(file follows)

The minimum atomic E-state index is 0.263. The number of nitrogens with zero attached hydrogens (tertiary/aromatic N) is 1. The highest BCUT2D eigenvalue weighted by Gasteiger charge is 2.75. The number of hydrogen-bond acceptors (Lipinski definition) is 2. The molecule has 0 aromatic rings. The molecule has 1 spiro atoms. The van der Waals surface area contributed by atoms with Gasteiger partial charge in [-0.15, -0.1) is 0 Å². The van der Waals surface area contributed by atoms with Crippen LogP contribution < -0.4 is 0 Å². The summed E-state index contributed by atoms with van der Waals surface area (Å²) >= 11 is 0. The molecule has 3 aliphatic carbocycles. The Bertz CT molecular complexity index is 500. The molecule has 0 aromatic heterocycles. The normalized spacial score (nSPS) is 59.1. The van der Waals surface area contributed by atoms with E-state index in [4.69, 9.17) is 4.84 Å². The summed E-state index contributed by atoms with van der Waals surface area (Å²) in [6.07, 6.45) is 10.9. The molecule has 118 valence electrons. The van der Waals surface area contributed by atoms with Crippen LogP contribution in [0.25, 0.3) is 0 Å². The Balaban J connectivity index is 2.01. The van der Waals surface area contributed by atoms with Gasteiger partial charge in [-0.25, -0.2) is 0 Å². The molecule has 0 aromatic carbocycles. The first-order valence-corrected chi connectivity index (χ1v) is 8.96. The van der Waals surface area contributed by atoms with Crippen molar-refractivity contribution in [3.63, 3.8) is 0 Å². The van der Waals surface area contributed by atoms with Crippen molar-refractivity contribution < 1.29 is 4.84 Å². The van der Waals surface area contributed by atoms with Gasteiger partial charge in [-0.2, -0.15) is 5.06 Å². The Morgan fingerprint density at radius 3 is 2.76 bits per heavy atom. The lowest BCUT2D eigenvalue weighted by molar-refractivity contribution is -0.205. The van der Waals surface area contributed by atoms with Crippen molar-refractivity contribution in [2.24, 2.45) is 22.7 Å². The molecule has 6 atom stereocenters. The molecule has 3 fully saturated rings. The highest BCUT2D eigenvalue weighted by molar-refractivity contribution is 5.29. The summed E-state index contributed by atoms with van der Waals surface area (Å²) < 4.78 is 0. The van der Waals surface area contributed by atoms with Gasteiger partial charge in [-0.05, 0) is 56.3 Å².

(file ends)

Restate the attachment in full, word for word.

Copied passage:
The minimum atomic E-state index is 0.263. The number of nitrogens with zero attached hydrogens (tertiary/aromatic N) is 1. The highest BCUT2D eigenvalue weighted by Gasteiger charge is 2.75. The number of hydrogen-bond acceptors (Lipinski definition) is 2. The molecule has 0 aromatic rings. The molecule has 1 spiro atoms. The van der Waals surface area contributed by atoms with Gasteiger partial charge in [-0.15, -0.1) is 0 Å². The van der Waals surface area contributed by atoms with Crippen LogP contribution < -0.4 is 0 Å². The summed E-state index contributed by atoms with van der Waals surface area (Å²) >= 11 is 0. The molecule has 3 aliphatic carbocycles. The Bertz CT molecular complexity index is 500. The molecule has 0 aromatic heterocycles. The normalized spacial score (nSPS) is 59.1. The van der Waals surface area contributed by atoms with E-state index in [4.69, 9.17) is 4.84 Å². The summed E-state index contributed by atoms with van der Waals surface area (Å²) in [6.07, 6.45) is 10.9. The molecule has 118 valence electrons. The van der Waals surface area contributed by atoms with Crippen LogP contribution in [0.25, 0.3) is 0 Å². The Balaban J connectivity index is 2.01. The van der Waals surface area contributed by atoms with Gasteiger partial charge in [-0.25, -0.2) is 0 Å². The molecule has 0 aromatic carbocycles. The first-order valence-corrected chi connectivity index (χ1v) is 8.96. The van der Waals surface area contributed by atoms with Crippen molar-refractivity contribution in [3.63, 3.8) is 0 Å². The van der Waals surface area contributed by atoms with Crippen molar-refractivity contribution < 1.29 is 4.84 Å². The van der Waals surface area contributed by atoms with Gasteiger partial charge in [-0.2, -0.15) is 5.06 Å². The Morgan fingerprint density at radius 3 is 2.76 bits per heavy atom. The lowest BCUT2D eigenvalue weighted by molar-refractivity contribution is -0.205. The van der Waals surface area contributed by atoms with Crippen molar-refractivity contribution in [2.24, 2.45) is 22.7 Å². The molecule has 6 atom stereocenters. The molecule has 3 fully saturated rings. The highest BCUT2D eigenvalue weighted by molar-refractivity contribution is 5.29. The summed E-state index contributed by atoms with van der Waals surface area (Å²) < 4.78 is 0. The van der Waals surface area contributed by atoms with Gasteiger partial charge in [-0.05, 0) is 56.3 Å².